Wildland Firefighter Foundation
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Home / WLF TheySaid / Mapmakers: Unsung heroes in the battle against wildfires

  • 10/26/2015
  • Robinson
  • 1 Comment

This was an article that came out August 29th, 2015 from the Seattle Times that does a great job highlighting the grueling job of being a Geographic Information Systems Specialist on a wildfire incident.

Does anyone have advise for folks that want to become a GISS and/or recommendations?


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1 Comment
  1. Zeke Lunder
    November 1, 2015 Reply

    GISS work is no joke – the software that we have to use (ArcGIS) is buggy as heck, and takes a lot of time to learn. We work pretty much under constant deadlines, and because of the unreliable nature of the software, sometimes we have to make the same map 2 or 3 times after it keeps crashing – so it is important to be able to work quickly! We also spend a lot of time moving files around, and doing a lot of printing, connecting GPS units, networking computers together, and setting up and tearing down our setups, so being an expert computer driver is a big plus.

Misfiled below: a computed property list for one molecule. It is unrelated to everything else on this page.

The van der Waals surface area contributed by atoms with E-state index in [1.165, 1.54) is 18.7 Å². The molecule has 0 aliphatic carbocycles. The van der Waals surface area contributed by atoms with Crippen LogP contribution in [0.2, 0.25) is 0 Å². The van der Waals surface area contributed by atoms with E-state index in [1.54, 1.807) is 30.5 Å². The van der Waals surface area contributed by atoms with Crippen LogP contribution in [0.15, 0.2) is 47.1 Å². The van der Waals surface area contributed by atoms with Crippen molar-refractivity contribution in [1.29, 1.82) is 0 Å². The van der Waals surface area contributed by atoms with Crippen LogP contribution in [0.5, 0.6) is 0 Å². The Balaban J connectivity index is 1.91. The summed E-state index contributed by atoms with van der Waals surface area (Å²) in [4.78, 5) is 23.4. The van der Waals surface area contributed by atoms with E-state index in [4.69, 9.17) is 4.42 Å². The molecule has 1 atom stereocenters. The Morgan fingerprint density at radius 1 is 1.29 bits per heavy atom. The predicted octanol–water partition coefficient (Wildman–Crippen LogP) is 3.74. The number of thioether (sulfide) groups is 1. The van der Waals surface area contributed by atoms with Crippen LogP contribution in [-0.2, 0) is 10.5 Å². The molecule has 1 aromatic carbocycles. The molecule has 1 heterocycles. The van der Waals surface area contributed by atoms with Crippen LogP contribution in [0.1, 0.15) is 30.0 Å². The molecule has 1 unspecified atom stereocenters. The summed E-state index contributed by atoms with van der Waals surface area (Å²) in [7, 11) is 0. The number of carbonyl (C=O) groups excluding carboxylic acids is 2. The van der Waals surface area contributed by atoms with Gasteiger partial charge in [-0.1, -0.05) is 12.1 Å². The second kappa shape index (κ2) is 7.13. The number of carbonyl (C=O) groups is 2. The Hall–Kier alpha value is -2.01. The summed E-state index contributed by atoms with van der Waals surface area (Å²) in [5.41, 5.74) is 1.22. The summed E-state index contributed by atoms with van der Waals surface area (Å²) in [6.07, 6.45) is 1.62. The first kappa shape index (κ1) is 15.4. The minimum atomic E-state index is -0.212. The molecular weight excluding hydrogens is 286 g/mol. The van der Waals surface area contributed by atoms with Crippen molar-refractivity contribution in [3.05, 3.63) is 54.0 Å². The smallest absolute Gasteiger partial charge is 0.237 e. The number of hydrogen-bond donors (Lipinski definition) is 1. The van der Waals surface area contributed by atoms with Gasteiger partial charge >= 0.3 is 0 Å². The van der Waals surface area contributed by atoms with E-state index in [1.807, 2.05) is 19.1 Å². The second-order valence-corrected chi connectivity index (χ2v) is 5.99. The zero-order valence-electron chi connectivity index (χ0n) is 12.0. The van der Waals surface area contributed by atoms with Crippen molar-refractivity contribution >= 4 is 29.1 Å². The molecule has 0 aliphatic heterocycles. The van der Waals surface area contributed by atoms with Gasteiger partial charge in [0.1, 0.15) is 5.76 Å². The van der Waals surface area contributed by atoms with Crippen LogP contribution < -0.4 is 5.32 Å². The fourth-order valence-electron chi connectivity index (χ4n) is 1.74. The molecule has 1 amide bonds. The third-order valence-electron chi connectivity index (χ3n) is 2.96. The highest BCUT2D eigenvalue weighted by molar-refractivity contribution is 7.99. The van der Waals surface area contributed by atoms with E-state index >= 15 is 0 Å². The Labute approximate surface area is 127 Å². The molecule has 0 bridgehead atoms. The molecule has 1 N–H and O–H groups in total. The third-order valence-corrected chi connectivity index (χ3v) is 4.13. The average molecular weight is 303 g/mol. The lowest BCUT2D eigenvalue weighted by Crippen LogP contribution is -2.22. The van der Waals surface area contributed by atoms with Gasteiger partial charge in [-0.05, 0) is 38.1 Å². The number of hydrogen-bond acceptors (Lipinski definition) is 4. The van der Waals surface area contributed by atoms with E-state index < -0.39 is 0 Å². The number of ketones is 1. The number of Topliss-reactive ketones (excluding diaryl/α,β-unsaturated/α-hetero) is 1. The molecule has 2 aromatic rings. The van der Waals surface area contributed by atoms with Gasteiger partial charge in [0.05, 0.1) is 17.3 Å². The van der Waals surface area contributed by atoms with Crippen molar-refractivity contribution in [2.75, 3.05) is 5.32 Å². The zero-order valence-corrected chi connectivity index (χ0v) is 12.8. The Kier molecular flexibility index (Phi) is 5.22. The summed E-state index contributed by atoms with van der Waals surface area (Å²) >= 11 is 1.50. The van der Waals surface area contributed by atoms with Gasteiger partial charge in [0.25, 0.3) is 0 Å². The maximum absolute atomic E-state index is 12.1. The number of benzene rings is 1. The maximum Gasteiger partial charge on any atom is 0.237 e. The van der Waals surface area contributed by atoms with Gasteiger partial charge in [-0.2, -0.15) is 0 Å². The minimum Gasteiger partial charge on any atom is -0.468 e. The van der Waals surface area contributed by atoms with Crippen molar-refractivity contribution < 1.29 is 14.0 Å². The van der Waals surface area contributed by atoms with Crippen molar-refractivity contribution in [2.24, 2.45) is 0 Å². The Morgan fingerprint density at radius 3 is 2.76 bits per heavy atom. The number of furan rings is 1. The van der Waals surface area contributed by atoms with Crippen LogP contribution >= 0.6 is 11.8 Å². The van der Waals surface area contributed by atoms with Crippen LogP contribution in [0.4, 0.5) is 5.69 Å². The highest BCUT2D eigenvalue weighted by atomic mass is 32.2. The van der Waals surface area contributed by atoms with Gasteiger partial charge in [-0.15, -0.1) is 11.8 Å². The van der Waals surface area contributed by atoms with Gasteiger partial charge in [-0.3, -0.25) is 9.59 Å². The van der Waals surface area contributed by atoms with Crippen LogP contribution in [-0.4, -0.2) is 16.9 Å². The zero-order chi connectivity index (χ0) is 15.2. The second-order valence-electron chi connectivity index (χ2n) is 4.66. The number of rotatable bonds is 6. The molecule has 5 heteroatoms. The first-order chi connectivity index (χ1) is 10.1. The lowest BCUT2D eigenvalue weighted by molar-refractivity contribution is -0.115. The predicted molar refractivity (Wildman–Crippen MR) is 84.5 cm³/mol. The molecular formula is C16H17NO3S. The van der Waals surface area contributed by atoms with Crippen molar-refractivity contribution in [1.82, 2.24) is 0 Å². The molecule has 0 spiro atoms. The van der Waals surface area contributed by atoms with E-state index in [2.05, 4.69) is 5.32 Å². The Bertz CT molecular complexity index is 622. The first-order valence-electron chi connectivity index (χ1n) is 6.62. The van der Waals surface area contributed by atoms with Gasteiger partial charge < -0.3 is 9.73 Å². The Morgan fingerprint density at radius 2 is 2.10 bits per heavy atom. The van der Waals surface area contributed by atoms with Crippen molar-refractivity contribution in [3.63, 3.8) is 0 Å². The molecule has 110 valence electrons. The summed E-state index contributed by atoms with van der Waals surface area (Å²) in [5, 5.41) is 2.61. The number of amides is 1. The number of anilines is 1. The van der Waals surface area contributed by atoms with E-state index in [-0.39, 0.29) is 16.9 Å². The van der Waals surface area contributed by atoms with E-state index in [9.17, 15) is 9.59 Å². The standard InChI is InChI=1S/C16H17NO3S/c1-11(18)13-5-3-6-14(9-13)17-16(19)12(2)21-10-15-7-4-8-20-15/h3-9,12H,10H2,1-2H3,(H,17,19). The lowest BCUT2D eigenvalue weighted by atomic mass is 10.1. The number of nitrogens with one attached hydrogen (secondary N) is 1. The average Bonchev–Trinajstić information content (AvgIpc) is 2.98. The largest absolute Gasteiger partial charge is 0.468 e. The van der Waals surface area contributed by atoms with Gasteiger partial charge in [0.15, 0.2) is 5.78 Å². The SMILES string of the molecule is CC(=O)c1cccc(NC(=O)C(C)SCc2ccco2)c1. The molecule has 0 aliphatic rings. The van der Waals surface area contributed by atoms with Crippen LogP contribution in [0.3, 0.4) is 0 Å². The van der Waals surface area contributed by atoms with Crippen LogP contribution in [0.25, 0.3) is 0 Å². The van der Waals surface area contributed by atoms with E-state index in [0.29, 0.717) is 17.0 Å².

I recommend that if you are not already well versed in GIS, that you spend some time in a job that requires daily use of ArcGIS – solid GIS experience is required to get into the S-341 GISS training. Also, if you have fireline qualifications and are a Single Resource, getting time as a Field Observer or Situation Unit Leader trainee will put you in contact with the GIS shop on major incidents, and you can get a taste for the pace and flow of what we do.

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